You can see from the chart above when pressures and temperatures are unusually low in the North Atlantic and arctic and high to the south the jet stream tends to be flat (more zonal west to east) leading to milder Pacific air dominating in North America and milder Atlantic air across western Europe. When the flip occurs and warmth gets trapped in high latitudes and blocking high pressure centers develop (called blocks because they prevent the west to east movement of cold air), they cause the jet stream to buckle. That usually results in an eastern US trough into which cold air pours and east coast snowstorms or nor’easters in winter.
Central New England during the very blocky winter 2000/01.
In Europe, the blocking in North Atlantic, allows cold Siberian air to be drawn west to Western Europe with frigid temperatures and snows in places that normally see little of it.
THE RELATIONSHIP WITH THE AMO
Can be seen from the following two diagrams:
Note during the 1960s when the Atlantic was in its warm modem the AO, NAO were negative (cold). That was a cold and snowy decade. Note how the Atlantic evolved into its cold phase by the 1980s and the AO and NAO were predominantly strongly positive.
Here you see the two indices the AMO and NAO (both standardized) graphed together. You see the inverse relationship.
EFFECTS OF AMO AND PDO ON TEMPERATURES
We have shown last week how the warm PDO mode is associated with more frequent El Ninos which are accompanied and followed by a global warming. The warm mode of the AMO although it can lead to cold and snowy periods in winter, on an annual basis correlates with widespread global warmth (see first figure in this post).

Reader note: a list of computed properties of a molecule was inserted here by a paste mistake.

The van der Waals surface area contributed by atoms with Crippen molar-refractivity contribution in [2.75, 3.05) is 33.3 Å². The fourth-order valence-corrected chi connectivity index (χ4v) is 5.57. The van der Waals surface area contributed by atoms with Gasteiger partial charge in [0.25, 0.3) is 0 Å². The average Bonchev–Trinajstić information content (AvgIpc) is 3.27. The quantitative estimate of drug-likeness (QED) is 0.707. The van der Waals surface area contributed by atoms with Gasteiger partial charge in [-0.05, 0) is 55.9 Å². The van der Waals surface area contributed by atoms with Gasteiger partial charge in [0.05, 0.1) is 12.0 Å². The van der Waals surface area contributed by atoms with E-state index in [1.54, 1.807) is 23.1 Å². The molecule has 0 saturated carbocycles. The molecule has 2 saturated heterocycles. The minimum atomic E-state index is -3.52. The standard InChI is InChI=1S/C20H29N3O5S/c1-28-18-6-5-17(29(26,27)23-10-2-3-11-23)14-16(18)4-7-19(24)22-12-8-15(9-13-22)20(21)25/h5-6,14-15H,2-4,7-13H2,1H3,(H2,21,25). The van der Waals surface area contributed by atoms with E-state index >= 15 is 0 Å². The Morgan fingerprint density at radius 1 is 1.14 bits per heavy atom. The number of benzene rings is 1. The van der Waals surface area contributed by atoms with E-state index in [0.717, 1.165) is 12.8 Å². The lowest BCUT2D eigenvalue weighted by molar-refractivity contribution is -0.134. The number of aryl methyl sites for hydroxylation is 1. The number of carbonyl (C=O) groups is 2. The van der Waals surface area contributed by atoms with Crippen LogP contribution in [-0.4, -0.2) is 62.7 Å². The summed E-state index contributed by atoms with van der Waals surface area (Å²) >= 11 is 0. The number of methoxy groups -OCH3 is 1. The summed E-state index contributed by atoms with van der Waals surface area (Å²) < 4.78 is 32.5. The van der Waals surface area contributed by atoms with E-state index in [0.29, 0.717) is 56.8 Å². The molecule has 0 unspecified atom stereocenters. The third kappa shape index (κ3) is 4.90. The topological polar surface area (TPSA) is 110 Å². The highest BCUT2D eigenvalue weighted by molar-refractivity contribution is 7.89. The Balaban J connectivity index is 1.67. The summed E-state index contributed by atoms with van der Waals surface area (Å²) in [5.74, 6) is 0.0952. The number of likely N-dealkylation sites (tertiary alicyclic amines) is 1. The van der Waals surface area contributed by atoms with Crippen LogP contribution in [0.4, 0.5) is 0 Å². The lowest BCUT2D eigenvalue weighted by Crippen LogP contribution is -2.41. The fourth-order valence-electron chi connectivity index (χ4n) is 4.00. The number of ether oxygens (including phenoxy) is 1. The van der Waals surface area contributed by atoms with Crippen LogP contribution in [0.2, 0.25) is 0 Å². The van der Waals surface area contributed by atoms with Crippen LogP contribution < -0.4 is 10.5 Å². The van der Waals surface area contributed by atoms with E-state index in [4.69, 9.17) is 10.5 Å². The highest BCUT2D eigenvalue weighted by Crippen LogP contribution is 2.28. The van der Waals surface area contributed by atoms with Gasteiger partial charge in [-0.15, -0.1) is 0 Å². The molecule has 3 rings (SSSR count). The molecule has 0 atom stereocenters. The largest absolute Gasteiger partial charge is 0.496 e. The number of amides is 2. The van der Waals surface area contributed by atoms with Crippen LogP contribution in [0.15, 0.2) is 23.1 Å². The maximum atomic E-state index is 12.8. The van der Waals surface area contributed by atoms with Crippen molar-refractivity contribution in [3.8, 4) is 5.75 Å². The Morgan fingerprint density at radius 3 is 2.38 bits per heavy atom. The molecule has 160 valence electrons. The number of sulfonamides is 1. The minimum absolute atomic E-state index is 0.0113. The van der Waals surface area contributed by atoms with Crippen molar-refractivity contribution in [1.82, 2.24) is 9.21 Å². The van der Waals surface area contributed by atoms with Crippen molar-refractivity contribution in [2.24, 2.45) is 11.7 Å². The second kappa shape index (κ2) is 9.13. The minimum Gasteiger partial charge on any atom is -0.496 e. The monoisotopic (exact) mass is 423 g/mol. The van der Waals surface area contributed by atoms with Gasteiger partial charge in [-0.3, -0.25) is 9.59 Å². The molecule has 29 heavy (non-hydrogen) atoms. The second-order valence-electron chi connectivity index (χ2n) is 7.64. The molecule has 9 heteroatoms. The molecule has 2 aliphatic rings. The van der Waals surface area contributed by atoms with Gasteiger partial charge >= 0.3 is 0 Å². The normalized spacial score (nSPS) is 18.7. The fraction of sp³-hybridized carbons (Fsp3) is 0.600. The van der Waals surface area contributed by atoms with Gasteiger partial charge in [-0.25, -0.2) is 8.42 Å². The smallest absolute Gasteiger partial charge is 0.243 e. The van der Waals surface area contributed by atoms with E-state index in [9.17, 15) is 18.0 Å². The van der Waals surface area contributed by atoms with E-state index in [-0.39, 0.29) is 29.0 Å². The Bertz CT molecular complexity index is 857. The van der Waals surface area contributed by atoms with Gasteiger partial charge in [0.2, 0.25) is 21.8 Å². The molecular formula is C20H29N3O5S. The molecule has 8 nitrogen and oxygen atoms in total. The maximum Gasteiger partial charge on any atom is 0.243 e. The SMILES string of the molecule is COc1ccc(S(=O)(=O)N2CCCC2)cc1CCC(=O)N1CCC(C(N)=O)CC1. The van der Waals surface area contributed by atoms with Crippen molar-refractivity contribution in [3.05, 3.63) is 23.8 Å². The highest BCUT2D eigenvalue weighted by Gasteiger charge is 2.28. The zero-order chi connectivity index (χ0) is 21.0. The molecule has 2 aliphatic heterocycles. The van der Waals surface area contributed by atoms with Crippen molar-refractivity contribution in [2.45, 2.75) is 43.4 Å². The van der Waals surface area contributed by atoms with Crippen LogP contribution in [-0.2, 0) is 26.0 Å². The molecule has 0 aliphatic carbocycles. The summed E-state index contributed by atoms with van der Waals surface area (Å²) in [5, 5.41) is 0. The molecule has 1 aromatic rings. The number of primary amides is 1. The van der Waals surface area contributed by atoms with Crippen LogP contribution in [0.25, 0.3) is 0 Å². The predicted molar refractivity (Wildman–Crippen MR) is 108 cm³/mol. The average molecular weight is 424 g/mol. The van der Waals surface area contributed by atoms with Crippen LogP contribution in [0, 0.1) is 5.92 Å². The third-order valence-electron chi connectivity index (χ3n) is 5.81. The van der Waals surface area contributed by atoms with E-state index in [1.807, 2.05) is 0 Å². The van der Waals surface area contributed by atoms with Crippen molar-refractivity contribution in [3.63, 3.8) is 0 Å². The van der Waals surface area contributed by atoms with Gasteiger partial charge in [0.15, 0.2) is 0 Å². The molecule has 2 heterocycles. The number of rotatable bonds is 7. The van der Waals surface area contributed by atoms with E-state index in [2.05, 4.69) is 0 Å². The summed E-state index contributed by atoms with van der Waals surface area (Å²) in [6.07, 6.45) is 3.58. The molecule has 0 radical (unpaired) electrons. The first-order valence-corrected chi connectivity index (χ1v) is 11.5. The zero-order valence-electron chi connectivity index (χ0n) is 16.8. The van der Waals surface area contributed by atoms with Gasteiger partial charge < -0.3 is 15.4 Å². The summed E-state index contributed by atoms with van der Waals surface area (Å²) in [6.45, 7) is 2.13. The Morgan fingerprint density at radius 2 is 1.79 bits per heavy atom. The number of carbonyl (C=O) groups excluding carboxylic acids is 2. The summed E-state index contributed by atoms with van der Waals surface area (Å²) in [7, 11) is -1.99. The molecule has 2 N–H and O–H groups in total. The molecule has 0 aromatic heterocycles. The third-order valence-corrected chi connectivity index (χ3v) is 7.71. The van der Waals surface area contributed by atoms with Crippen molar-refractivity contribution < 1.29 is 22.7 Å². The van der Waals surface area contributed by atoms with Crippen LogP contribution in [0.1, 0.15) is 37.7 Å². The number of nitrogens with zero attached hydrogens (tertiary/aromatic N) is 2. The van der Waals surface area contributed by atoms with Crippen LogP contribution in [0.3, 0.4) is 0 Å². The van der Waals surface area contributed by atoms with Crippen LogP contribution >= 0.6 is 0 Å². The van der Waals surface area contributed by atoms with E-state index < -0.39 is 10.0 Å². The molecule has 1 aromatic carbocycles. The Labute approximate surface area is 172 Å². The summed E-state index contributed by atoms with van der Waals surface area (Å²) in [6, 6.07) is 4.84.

Thus when both the PDO and AMO are in their warm mode, one might expect more global warmth and when they are both in their cold mode, general global coolness. Although one might argue they are just reflecting the overall warming and cooling, recall that the ocean transitions from one mode to the other in both cases are abrupt, occurring in just a year or two, suggesting as the AR4 does that these oscillations are ocean gyre or thermohaline circulation based and thus natural.
Indeed when we plot and add the two indices we see a suggestion of global cooling from the 1880s to 1920s, global warming from the late 1920s to early 1950, a global cooling from the late 1950s to late 1970s and then a global warming. Dark blue line represents the sum.
How does that relate to US temperatures (chosen because they unlike the global are more stable and at least in version 1 of the USHCN data base were adjusted for local factors and urbanization.
This almost exactly matched (r-squared of 0.85!) the transitions to warm and cold and cold to warm observed in the data going back to the 1890s.
We did a multiple regression of AMO and PDO with the temperatures and found the same r-squared value of 0.85.
This correlation was the best of the factors we looked at (Total Solar Irradiance, CO2, PDO/AMO) with 10 year smoothing for all parameters including temperatures (which increases the correlation but would not impact the relative importance of the factors). Notice how especially in the last decade how the correlation of US temperatures with CO2 has actually turned negative for the US.
It is even 0 for the MONTHLY global temperatures data bases from satellite (UAH MSU) and surface land and ocean (Hadley) and Scripps Mauna Loa based CO2 over the last decade during which time temperatures were flat even as CO2 increased 5.5%.
This table and chart suggests we should be spending much more time and research dollars trying to better understand and predict the oceans and the sun than on trying to model or study the impact of CO2 or spend billions or trillions trying to control it.
Next week, we will discuss the importance of this AMO and Greenland and the Arctic temperatures and ice. In two weeks, we will look at the PDO and AMO and the upcoming tropical season and why the east coast may be at special risk this year along with the western Gulf of Mexico.